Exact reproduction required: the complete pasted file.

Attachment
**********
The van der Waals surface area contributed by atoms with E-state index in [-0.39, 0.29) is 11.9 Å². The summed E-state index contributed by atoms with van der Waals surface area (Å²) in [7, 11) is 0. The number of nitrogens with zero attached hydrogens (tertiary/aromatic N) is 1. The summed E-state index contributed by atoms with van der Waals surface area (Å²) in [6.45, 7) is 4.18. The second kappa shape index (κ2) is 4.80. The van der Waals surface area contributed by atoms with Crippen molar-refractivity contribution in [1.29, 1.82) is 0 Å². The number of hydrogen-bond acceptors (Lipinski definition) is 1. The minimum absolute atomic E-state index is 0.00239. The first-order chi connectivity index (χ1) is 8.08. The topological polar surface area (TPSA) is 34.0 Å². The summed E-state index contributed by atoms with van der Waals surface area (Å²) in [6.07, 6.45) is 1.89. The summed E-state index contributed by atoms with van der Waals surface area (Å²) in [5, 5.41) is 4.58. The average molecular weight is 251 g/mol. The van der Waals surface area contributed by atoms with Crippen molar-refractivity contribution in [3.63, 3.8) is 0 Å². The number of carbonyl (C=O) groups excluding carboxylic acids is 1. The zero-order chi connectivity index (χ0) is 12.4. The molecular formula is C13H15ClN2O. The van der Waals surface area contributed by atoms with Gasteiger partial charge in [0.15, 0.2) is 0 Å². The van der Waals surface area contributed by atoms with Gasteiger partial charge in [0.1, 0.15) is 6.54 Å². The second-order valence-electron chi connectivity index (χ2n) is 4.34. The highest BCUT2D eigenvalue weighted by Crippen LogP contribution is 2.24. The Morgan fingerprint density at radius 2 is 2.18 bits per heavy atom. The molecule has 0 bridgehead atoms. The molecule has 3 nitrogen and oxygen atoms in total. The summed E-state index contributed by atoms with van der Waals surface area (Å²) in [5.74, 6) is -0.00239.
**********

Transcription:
The van der Waals surface area contributed by atoms with E-state index in [-0.39, 0.29) is 11.9 Å². The summed E-state index contributed by atoms with van der Waals surface area (Å²) in [7, 11) is 0. The number of nitrogens with zero attached hydrogens (tertiary/aromatic N) is 1. The summed E-state index contributed by atoms with van der Waals surface area (Å²) in [6.45, 7) is 4.18. The second kappa shape index (κ2) is 4.80. The van der Waals surface area contributed by atoms with Crippen molar-refractivity contribution in [1.29, 1.82) is 0 Å². The number of hydrogen-bond acceptors (Lipinski definition) is 1. The minimum absolute atomic E-state index is 0.00239. The first-order chi connectivity index (χ1) is 8.08. The topological polar surface area (TPSA) is 34.0 Å². The summed E-state index contributed by atoms with van der Waals surface area (Å²) in [6.07, 6.45) is 1.89. The summed E-state index contributed by atoms with van der Waals surface area (Å²) in [5, 5.41) is 4.58. The average molecular weight is 251 g/mol. The van der Waals surface area contributed by atoms with Crippen molar-refractivity contribution in [3.63, 3.8) is 0 Å². The number of carbonyl (C=O) groups excluding carboxylic acids is 1. The zero-order chi connectivity index (χ0) is 12.4. The molecular formula is C13H15ClN2O. The van der Waals surface area contributed by atoms with Gasteiger partial charge in [0.15, 0.2) is 0 Å². The van der Waals surface area contributed by atoms with Gasteiger partial charge in [0.1, 0.15) is 6.54 Å². The second-order valence-electron chi connectivity index (χ2n) is 4.34. The highest BCUT2D eigenvalue weighted by Crippen LogP contribution is 2.24. The Morgan fingerprint density at radius 2 is 2.18 bits per heavy atom. The molecule has 0 bridgehead atoms. The molecule has 3 nitrogen and oxygen atoms in total. The summed E-state index contributed by atoms with van der Waals surface area (Å²) in [5.74, 6) is -0.00239.